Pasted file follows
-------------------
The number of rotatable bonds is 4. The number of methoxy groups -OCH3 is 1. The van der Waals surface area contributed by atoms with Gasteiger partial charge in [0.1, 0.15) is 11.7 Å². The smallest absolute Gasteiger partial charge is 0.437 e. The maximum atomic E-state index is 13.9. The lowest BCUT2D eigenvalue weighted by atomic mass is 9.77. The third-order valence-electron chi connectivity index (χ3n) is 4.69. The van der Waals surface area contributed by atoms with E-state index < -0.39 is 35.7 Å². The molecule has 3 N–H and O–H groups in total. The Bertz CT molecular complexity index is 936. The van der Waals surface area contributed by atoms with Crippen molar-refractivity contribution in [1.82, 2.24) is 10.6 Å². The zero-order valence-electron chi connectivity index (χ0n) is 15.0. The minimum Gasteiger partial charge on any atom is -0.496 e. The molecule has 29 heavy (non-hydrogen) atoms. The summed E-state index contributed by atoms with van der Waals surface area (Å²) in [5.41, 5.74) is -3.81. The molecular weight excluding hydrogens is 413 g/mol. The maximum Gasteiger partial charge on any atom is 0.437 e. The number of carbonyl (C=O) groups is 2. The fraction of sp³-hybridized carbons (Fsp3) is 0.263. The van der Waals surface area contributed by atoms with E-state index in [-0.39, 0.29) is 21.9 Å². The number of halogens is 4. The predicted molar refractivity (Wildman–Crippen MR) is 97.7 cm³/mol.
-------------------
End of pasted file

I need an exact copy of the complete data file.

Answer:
The number of rotatable bonds is 4. The number of methoxy groups -OCH3 is 1. The van der Waals surface area contributed by atoms with Gasteiger partial charge in [0.1, 0.15) is 11.7 Å². The smallest absolute Gasteiger partial charge is 0.437 e. The maximum atomic E-state index is 13.9. The lowest BCUT2D eigenvalue weighted by atomic mass is 9.77. The third-order valence-electron chi connectivity index (χ3n) is 4.69. The van der Waals surface area contributed by atoms with E-state index < -0.39 is 35.7 Å². The molecule has 3 N–H and O–H groups in total. The Bertz CT molecular complexity index is 936. The van der Waals surface area contributed by atoms with Crippen molar-refractivity contribution in [1.82, 2.24) is 10.6 Å². The zero-order valence-electron chi connectivity index (χ0n) is 15.0. The minimum Gasteiger partial charge on any atom is -0.496 e. The molecule has 29 heavy (non-hydrogen) atoms. The summed E-state index contributed by atoms with van der Waals surface area (Å²) in [5.41, 5.74) is -3.81. The molecular weight excluding hydrogens is 413 g/mol. The maximum Gasteiger partial charge on any atom is 0.437 e. The number of carbonyl (C=O) groups is 2. The fraction of sp³-hybridized carbons (Fsp3) is 0.263. The van der Waals surface area contributed by atoms with E-state index in [-0.39, 0.29) is 21.9 Å². The number of halogens is 4. The predicted molar refractivity (Wildman–Crippen MR) is 97.7 cm³/mol.